(TAMPA, FL) — Before the 1970s, the political primary process was usually little more than a charade; party leaders met after the primaries were over to do the real work of picking a nominee.
Or maybe not even the party leaders. After being rebuffed for the Republican presidential nomination one last time in 1952, Sen. Robert A. Taft of Ohio (son of a president, father of another senator and grandfather of a governor) supposedly said that, “Every Republican candidate for president since 1936 has been chosen by the Chase Bank.” It’s a sentiment to which Taft’s ideological descendants, some of whom reside in the Ron Paul wing of the GOP, probably would subscribe as they watched Mitt Romney, who made his wealth through Bain Capital, assume their party’s presidential mantle.
On Tuesday afternoon, the Republican Party officially nominated Romney, but not before each state got its moment in the sun to announce its votes for the former Massachusetts governor, usually along with some entertaining fact. The spokesman for Idaho charmingly called it the “43rd star on the American flag”; the speaker for American Samoa said that it was the only American soil in the Southern Hemisphere; and an Oregonian, oddly, referred to his state as “the New Jersey of the West,” to the bafflement of all. Hard to say that it isn’t all good fun, but it’s strictly ceremonial.
It’s not surprising that members of the press and others who analyze politics for a living yearn for a brokered convention. Not only would it be exciting, but it would also make the press more powerful, because they could use their insider connections and access to present the decision-making process to the outside world. That would puff up the press in ways that the New Hampshire primary never could. As it is now, a national convention is one of the most widely covered events every four years, and yet it’s also one over which journalists have little control. The parties have the power to present their message as they see fit, which might not be a bad thing.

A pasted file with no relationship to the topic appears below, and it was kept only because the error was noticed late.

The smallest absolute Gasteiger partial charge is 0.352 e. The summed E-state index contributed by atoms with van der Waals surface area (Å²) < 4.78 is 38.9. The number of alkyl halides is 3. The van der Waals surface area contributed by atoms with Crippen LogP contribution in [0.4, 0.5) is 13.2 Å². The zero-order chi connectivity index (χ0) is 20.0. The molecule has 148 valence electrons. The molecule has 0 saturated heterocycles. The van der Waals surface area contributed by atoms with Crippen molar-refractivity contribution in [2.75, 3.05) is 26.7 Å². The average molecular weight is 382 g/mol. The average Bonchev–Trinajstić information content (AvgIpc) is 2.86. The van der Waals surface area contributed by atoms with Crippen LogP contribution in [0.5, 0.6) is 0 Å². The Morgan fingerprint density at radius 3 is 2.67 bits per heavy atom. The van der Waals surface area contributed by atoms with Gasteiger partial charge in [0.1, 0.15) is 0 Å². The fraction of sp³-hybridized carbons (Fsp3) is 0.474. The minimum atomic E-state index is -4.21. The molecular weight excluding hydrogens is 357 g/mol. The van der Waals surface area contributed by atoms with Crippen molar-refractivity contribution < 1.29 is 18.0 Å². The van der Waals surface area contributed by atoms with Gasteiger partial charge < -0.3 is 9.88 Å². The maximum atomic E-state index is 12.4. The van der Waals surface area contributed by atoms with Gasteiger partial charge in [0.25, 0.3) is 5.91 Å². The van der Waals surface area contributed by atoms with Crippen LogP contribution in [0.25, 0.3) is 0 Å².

That doesn’t mean that the press doesn’t try to find angles on the conventions, but they mostly amount to what Hyman Roth, speaking in The Godfather Part II, might call “small potatoes.”
In the lead-up to the conventions, there was a burst of stories about which politicians would and would not attend their party’s conventions. It’s hard to imagine that anyone back home pays attention to such trifles — and, even if anyone did, would such a mini-move by a politician change a person’s vote? If it did, that wouldn’t speak all that well of the intelligence of the voter.
Closer to the action, reporters dissect the stable of speakers. The speeches can generate some excitement — see Barack Obama in 2004 or Ann Romney this year — but they mainly serve as something akin to the National Football League’s annual scouting combine: Just as prospects there are put through a series of exercises (like the 40-yard dash) that don’t necessarily indicate whether a guy can play on a football field, so are convention speakers mainly judged by the press on how well they can give a set speech. Rhetorical ability might be an indicator of future campaign performance, but it’s not a reliable test of competence in governance.
Of course, there was also the Ron Paul factor: Would his supporters affect the convention? Turns out, the Romney forces prevented his name from being placed in nomination. Other than for a few awkward moments during the roll call — and some shouting and yelling inside and outside the chamber — the Paul insurgency faltered. The forces Paul unleashed may yet have some role to play in the future of the Republican Party, but as of now his supporters are very clearly on the outside looking in at power in the party. Sen. Rand Paul appears to want to make his own imprint within the GOP in a way his father never could. Should he run for president, Rand will do so as a Republican insurgent, not a libertarian one like Ron. Some Paul-ites are none too happy about the son, and we encountered a fair number of Paul supporters who plan to vote for Libertarian Gary Johnson or someone else on the 2012 ballot. The Republican “big tent” may not be big enough to hold many of the Paul backers.